At a planetary level for all races without the Coercive ability, who come with the planetary wheel unlocked by default on all planets, you can assign a "Focus" for production that will grant a 25% boost to that specific area at the expense of the others. This does take a coercion hit and will reduce raw production and morale.

Finer tuning of a planet's economy can be done by building the Bureau of Labor, which will remove the focuses and add the planetary wheel to the planetary govern screen.

You can revert a colony's allocation to your empire-wide policy by checking the appropriate box on its local Govern panel.

Military Slider[edit | edit source]

The military slider allocates manufacturing between social (colony improvements) and military (starships) construction. You can set global/local policies in the same way as you adjust the economy wheel.

Note that any planet that is currently not sponsoring a shipyard will put all manufacturing points into social spending, regardless of where the military slider is set. The military slider also becomes locked in place, indicating that all points are being sent to social spending.

Approval[edit | edit source]

see Approval

Approval is how much your people like their current situation. High approval increases resistance, production, growth, and influence, while low approval dampens those values. Approval also affects the total production of the colony, though this is not on the tooltip in the game.

Approval goes up with morale-boosting effects, like colony improvements, technologies, and some trade resources. A planet's approval is equal to its morale score divided by its population (in billions of people).

Tourism[edit | edit source]

see Tourism

Tourism generates wealth in addition to what your wealth allocation provides. Your tourism income increases with your cultural accomplishments.

Trade[edit | edit source]

see Trade

Trade also generates wealth in addition to what your wealth allocation provides. To create trade routes, you must research the appropriate technology in order to begin building freighters. You must have an alien trade partner and an available trade license, then send a freighter from one of your planets to one of theirs. You cannot create multiple trade routes between the same two planets, and a trade route works the same no matter which civilization initiated the route.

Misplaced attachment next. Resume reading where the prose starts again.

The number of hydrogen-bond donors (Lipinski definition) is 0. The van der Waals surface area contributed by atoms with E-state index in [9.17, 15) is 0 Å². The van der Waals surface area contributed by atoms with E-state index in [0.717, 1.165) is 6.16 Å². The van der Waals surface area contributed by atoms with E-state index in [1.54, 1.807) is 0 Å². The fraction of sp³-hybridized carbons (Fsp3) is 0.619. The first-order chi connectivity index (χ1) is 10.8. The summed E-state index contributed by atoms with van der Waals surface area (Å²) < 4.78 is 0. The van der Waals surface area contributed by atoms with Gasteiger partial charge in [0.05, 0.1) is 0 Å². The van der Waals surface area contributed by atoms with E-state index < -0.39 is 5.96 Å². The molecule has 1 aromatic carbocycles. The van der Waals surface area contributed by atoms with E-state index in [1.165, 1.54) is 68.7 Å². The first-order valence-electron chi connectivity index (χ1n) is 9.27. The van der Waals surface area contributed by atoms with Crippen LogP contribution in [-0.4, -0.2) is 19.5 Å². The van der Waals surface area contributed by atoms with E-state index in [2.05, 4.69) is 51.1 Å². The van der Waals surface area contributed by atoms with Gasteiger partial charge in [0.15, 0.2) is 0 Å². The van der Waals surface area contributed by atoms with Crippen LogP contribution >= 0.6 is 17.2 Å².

Starbases[edit | edit source]

see Starbases

Starbases are critical to any empire's economy, for gathering galactic resources, spreading Influence, and giving straight-up economy boosts to colonies within range.

Resources[edit | edit source]

see Resources

Galactic Resources[edit | edit source]

see Galactic Resources

Galactic Resources like Durantium and Antimatter are gathered from nodes on the main map by starbases, and allow you to build powerful special colony improvements and prototype starship components.

Trade Resources[edit | edit source]

see Trade Resources

Trade Resources are found on colonies, and take up a tile that could otherwise be used for development. However, as the name implies they are valuable in trade and have various benefits to your empire as well. Trade Resources can be destroyed permanently to free up the tile for development.

Shipyards[edit | edit source]

see Shipyards

Shipyards are where starships are produced. They are sponsored by colonies, often more than one (though a colony can only sponsor one shipyard at a time), and convert military manufacturing into warships, scouts, constructors, and more.